Not for the first time, Facebook is pushing users toward its Messenger app

Keen to get as many users as it can onto its Messenger app, Facebook has started to warn users of its mobile website that its messaging capability will soon end. It’s not known how many people chat via Facebook’s mobile site rather than the Messenger app, but for some people, for example those with older handsets that struggle with the app, the website is a better option.

When opening the Messenger function on the mobile site, many users are now seeing a message that reads, “Your conversations are moving to Messenger – soon you’ll only be able to view your messages from Messenger.” Other users have reportedly been receiving direct prompts to download the Messenger app from the app store if they don’t already have it.

At the current time, you can dismiss the message by hitting the “x” symbol top right, though TechCrunch reports that the social networking giant is likely to shutter the mobile site’s capability to initiate chats by the end of the summer.

“Nudging” Facebook users toward its messaging app is reminiscent of the company’s strategy two years ago when it told users it was intending to remove the ability to chat via the main Facebook app, at the same time suggesting they download the Messenger app. The plan clearly worked, as the app now has more than 900 million active users, adding a colossal quarter of a billion in 2015 alone.

The Menlo Park company pulled the same move at the start of this year when it removed the ability to photo-sync from its main app, meaning users who wanted to use the feature had to download the company’s then-new image-based Moments app.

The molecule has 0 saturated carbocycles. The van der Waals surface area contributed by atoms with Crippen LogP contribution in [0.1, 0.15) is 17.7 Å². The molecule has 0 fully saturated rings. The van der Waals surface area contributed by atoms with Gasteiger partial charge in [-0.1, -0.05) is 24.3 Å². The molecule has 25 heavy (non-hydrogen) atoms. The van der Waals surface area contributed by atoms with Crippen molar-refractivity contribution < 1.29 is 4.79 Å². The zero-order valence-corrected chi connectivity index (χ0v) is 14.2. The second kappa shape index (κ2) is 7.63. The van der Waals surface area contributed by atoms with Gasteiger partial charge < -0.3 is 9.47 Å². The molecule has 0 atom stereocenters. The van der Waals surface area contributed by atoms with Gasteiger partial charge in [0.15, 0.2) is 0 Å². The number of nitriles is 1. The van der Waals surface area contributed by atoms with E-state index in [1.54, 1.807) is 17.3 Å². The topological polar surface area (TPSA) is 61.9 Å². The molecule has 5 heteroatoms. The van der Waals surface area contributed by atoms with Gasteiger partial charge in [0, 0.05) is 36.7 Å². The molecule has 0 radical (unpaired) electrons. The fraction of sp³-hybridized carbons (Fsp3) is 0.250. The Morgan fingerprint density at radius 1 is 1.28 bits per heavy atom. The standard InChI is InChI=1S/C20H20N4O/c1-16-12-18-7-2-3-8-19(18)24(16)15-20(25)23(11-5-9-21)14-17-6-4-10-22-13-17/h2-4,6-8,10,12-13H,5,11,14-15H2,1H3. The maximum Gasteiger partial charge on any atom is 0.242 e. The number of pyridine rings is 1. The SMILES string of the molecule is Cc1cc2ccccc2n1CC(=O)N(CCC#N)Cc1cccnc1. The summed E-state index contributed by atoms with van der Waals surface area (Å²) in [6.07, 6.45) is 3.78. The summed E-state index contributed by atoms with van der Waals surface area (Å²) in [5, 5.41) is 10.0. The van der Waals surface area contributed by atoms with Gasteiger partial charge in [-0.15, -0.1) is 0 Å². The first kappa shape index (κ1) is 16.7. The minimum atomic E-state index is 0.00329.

As for why it’s pulling chat from its mobile site, Facebook fed TechCrunch with the somewhat predictable line about its desire to give users the “best experience” in messaging. But as we all know, with the company getting serious about monetizing its messaging service, getting more users onto the fully featured standalone app is only going to boost the brand and enable it to charge higher rates when forming partnerships with businesses keen to connect with its burgeoning user base.

Moves are already well underway to build out Messenger to create something far beyond a straightforward messaging app. In April, for example, Facebook officially launched Messenger chatbots that allow users to easily interact with businesses from within the app. Initial partners for the feature include CNN, KLM, the Wall Street Journal, and 1-800-Flowers. The company has also forged Messenger partnerships with the likes of Uber, Lyft, Spotify and Dropbox for additional integrated services.

If you’re happily using Facebook’s mobile site for chat, how do you feel about the company’s decision to dump the option? Sound off in the comments below.


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